An investigation into the effects of pro-immigrant and Muslim attitudes on sympathetic reactions towards Syrian immigrants during the Syrian Civil War

Conrad Baldner, Daniela Di Santo


Syria has been the scene of a brutal civil war since 2011 and there has been increased media attention on the fate of Syrian refugees who seek to immigrate to more peaceful countries. Sympathy, as a desire to help others in need, could be a powerful motivation to accept and support Syrian immigrants. However, not all individuals will feel sympathy towards these immigrants. Consistent with recent research on attitudes and desires, we hypothesized that positive attitudes towards (1) immigrants and (2) Muslims would predict sympathetic reactions towards a specific Syrian Immigrant family residing in the United States. We found significant main effects for both types of attitude, controlling for personal distress (i.e., a self focused force that can co-occur with sympathy), political orientation, participants’ immigrant status, and demographic variables. A bias against immigrants, Muslims, or both can explain why individuals can react to the plight of Syrian immigrants without sympathy.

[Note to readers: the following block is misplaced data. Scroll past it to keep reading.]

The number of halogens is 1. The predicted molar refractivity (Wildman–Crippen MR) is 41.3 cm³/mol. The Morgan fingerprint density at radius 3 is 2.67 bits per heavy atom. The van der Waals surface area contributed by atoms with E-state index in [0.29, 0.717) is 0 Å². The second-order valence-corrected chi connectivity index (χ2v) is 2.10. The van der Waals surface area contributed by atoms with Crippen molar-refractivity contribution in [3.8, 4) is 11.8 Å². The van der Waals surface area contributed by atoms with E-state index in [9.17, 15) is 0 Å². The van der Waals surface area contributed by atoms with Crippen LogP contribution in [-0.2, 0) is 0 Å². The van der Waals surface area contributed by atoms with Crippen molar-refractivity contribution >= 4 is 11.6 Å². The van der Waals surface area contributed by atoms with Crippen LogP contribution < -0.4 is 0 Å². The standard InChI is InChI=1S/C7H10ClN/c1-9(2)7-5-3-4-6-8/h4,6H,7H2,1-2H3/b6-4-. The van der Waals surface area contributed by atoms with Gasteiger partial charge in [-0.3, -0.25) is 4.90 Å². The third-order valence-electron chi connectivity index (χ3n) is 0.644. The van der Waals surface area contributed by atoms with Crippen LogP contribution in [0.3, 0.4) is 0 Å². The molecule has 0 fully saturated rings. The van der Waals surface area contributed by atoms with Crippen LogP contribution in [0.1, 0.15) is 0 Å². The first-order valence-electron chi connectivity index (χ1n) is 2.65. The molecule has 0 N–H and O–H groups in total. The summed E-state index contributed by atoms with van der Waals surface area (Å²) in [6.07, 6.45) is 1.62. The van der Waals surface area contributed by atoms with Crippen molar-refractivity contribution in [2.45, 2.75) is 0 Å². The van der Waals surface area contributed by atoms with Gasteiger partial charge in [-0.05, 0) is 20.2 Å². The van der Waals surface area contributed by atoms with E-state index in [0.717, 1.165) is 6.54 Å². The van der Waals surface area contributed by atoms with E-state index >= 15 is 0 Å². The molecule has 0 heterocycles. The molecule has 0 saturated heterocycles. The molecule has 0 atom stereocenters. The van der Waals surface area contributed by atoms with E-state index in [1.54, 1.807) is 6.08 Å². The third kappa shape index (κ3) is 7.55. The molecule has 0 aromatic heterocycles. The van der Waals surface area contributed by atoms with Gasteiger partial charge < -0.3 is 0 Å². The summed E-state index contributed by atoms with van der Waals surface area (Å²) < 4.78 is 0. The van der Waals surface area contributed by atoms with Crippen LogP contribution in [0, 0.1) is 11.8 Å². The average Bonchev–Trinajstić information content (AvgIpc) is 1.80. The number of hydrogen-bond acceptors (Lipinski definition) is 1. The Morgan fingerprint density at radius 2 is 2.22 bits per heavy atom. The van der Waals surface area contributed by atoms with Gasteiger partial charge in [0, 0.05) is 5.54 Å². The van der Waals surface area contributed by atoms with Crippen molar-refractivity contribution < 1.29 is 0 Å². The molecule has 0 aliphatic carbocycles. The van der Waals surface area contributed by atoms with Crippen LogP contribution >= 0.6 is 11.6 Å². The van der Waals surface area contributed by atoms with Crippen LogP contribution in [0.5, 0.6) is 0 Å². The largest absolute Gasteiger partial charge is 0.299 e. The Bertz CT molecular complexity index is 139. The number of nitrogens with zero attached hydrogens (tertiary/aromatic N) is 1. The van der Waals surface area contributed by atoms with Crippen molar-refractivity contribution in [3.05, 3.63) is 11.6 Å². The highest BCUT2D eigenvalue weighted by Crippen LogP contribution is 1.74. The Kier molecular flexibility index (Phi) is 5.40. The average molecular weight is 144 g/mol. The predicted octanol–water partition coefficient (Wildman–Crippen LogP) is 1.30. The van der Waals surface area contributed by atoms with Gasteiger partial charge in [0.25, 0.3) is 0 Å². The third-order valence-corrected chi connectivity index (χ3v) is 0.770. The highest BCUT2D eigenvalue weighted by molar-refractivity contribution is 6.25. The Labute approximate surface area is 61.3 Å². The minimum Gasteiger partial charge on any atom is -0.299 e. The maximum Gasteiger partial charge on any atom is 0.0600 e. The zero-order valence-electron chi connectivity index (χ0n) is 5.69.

immigration; sympathy; Syria

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  ISSN PRINT: 1125-5196  -   ISSN ONLINE: 1974-4854